Jueves, 20 de octubre de 2016

| 2010/06/22 00:00

Will Washington treat Colombia's Santos as an ally?

Juan Manuel Santos has demonstrated that pro-American, pro-free-market politicians still have life in Latin America.

Will Washington treat Colombia's Santos as an ally?

Mr. Santos, who romped to victory in Colombia's presidential runoff on Sunday, has no interest in courting Iran, unlike Brazil's Luiz Ignácio Lula da Silva. He has rejected the authoritarian socialism of Venezuela's Hugo Chávez. A former journalist with degrees from the University of Kansas and Harvard, he values free media and independent courts. His biggest priority may be ratifying and implementing a free-trade agreement between Colombia and the United States.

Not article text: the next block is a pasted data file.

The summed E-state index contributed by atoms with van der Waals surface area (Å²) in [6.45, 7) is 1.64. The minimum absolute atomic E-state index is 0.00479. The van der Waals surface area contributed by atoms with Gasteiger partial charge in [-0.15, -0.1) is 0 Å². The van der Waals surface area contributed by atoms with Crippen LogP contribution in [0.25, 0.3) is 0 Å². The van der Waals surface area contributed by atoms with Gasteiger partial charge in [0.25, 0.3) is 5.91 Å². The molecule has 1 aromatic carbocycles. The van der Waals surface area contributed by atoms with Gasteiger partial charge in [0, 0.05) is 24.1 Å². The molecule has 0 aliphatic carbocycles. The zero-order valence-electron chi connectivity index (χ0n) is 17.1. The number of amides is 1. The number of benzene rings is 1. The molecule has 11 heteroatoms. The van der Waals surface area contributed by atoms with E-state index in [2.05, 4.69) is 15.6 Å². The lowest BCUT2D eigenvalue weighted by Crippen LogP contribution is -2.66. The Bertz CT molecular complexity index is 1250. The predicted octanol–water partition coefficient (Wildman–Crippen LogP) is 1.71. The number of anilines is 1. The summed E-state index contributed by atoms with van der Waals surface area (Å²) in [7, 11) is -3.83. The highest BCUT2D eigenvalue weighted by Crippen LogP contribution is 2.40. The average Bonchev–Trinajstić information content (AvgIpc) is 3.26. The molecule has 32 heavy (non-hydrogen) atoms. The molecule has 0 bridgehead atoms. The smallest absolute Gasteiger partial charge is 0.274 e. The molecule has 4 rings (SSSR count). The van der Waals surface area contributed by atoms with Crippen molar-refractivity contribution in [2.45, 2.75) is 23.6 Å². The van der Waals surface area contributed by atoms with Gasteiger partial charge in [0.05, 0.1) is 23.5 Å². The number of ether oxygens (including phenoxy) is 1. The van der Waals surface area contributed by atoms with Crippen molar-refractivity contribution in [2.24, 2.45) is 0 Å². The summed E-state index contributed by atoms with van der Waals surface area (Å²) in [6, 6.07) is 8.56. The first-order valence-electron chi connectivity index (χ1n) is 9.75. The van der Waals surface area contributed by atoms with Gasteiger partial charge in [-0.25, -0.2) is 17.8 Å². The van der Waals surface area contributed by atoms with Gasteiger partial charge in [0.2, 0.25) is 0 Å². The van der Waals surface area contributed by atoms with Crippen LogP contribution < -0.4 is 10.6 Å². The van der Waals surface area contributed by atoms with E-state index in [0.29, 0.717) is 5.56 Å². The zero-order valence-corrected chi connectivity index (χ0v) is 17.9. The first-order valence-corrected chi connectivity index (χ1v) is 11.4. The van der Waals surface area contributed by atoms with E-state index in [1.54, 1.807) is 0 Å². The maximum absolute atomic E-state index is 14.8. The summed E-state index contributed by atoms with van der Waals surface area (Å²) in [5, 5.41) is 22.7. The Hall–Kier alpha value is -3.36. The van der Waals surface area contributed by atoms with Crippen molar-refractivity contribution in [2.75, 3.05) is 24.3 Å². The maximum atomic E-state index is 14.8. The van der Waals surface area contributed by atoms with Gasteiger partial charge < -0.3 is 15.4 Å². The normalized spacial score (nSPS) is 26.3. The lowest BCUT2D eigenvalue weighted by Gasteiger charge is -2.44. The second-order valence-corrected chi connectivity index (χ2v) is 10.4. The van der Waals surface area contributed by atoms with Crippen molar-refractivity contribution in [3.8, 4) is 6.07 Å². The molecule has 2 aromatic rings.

So the question raised by Mr. Santos's election is whether the Obama administration and Democratic congressional leaders will greet this strong and needed U.S. ally with open arms -- or with the arms-length disdain and protectionist stonewalling to which they subjected his predecessor, Álvaro Uribe.

Mr. Uribe will leave office in August as one of the most successful presidents in modern Latin American history, though you would never know it from listening to his critics in Washington. He beefed up Colombia's army and economy, and smashed the terrorist FARC movement; murders have fallen by 45 percent and kidnappings by 90 percent during his eight years in office. Though most Colombians wanted him to remain in power, he bowed to a Supreme Court ruling against a referendum on a third term -- which means that unlike Mr. Chávez, he will leave behind a strong democratic system.
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